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"super" question (Mughal 6.6)
For this question:
Given classes A, B and C, where B extends A and C extends B and where all classes implement the instance method, void doIt(). How can the doIt() method in A be called from an instance method in C?
Select the one right answer.
(a) doIt();
(b) super.doIt();
(c) super.super.doIt();
(d) this.super.doIt();
(e) A.this.doIt();
(f) ((A)this).doIt();
(g) It is not possible.
The book says answer g is correct, saying that you can't chain supers, and that if you cast the this reference to A you could only access instance variables not methods.
But I think it is possible, even though none of the displayed answers are correct. You can call A's doIt() from the instance method in C by creating a new instance of A and then using that reference to call the method. I was able to do this in test code, so I know it works. Is there some wording in the question that I'm not understanding properly?
Any help would be appreciated.
Thanks.
The question could be worded better. The question should state that you want to run A's doit() "on" this instance of C, not "from" this instance of C. The problem is, of course, that if you run A.doit() the way you want to it will not have access to the current state of the C instance.
Hi Micah,
Well, the answer is NO. Because whatever Typecasting you may do,
the method call will be from the 'C' class only. However, you may call the <code>doIt() </code> of the "B" class by
a call to super in the A's <code>doIt()</code> method.
Hope this clarifies the issue.
Ravindra Mohan.

 
Originally posted by Ravindra Mohan:
Hi Micah,
Well, the answer is NO. Because whatever Typecasting you may do,
the method call will be from the 'C' class only. However, you may call the <code>[b]doIt() </code>
of the "B" class by
a call to super in the A's <code>doIt()</code> method.
Hope this clarifies the issue.
Ravindra Mohan.[/B]


Ravindra,
You said, "However, you may call the <code>doIt() </code> of the "B" class by a call to super in the A's <code>doIt()</code> method."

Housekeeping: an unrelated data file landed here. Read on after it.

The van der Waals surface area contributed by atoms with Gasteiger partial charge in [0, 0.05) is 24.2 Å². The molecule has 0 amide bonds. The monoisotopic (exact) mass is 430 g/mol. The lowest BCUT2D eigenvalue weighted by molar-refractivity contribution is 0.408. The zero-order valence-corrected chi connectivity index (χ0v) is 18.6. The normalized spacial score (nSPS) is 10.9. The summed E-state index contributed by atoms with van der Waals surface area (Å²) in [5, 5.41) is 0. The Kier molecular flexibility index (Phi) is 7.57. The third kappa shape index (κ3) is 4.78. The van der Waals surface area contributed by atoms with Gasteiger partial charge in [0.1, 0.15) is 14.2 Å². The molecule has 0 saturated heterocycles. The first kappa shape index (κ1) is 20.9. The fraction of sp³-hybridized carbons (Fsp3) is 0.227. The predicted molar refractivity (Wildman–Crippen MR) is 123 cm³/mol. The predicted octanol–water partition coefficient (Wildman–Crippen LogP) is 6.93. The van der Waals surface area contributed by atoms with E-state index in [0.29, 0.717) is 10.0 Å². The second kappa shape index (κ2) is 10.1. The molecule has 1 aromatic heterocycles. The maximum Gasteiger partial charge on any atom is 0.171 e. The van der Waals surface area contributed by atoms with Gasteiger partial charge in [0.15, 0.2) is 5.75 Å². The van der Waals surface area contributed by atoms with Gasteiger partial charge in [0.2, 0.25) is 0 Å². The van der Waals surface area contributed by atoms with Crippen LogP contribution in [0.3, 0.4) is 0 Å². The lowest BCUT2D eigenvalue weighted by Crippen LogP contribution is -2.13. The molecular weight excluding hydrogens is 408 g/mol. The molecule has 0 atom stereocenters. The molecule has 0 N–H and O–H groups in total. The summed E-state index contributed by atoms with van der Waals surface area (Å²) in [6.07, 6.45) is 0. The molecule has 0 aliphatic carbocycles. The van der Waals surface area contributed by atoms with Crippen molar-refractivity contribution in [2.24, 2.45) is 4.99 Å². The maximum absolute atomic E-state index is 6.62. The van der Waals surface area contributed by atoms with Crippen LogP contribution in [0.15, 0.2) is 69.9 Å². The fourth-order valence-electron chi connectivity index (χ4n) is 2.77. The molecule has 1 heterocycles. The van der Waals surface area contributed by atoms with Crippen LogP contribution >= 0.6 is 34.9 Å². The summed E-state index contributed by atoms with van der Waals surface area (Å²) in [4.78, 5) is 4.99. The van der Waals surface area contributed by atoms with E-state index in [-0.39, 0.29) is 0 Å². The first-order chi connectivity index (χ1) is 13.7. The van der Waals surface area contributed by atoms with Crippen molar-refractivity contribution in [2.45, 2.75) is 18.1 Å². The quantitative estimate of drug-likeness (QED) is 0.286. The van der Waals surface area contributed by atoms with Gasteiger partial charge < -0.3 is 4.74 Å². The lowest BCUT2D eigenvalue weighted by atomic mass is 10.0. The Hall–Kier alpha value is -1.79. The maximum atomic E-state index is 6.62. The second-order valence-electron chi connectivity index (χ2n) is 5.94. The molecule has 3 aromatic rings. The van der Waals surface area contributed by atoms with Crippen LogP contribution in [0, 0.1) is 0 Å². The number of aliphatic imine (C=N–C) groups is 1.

I am not quite sure of what you mean! Could you give an example?
Regards,
- Lam -
[This message has been edited by Lam Thai (edited May 09, 2001).]
 
Originally posted by Micah Holroyd:
For this question:
But I think it is possible, even though none of the displayed answers are correct.
Thanks.

Hi Micah,
You are right! it is possible to invoke A's DoIt by invoking a method of the object C. See if the following code would satisfy you:

Regards,
- Lam -
Hi Folks,
What Lam Thai's does is that the <code>doIt()</code>
is chaining of <code>super.doIt()</code>, recursively. But that is not the question has been asked.
Let's stick to the question in the current
context :

Originally posted by Micah Holroyd
For this question:
Given classes A, B and C, where B extends A and C extends B and where all classes implement the instance method, void doIt(). How can the doIt() method in A be called from an instance method in C?
Select the one right answer.
(a) doIt();
(b) super.doIt();
(c) super.super.doIt();
(d) this.super.doIt();
(e) A.this.doIt();
(f) ((A)this).doIt();
(g) It is not possible.

The question clearly asks that How can the doIt() method in A be called from an instance method in C?
The question does not mention that the <code>doIt()</code> has been implimented by a call to <code>super.doIt()</code> in each of the derived classes.
So the ANSWER IN THE CURRENT CONTEXT IS INDEED (G).
Hope this clears the issue.
Ravindra Mohan.

[This message has been edited by Ravindra Mohan (edited May 10, 2001).]
Thanks for your code sample, Lam. It does access the correct method by seperating the two supers into different classes. It steps up the hierarchy, rather than trying to put the two supers in one method call.
But I was under the impression that the question wanted a way to directly access A's method from an instance method in C.
The code below is an example of my idea:

I think Thomas' reply was the most correct out of all our answers, though. The question is worded a little ambiguously, so I have a point however picky it is. The only problem with my code, like Thomas said, is that the method in A will not have access to the current state of the C instance.
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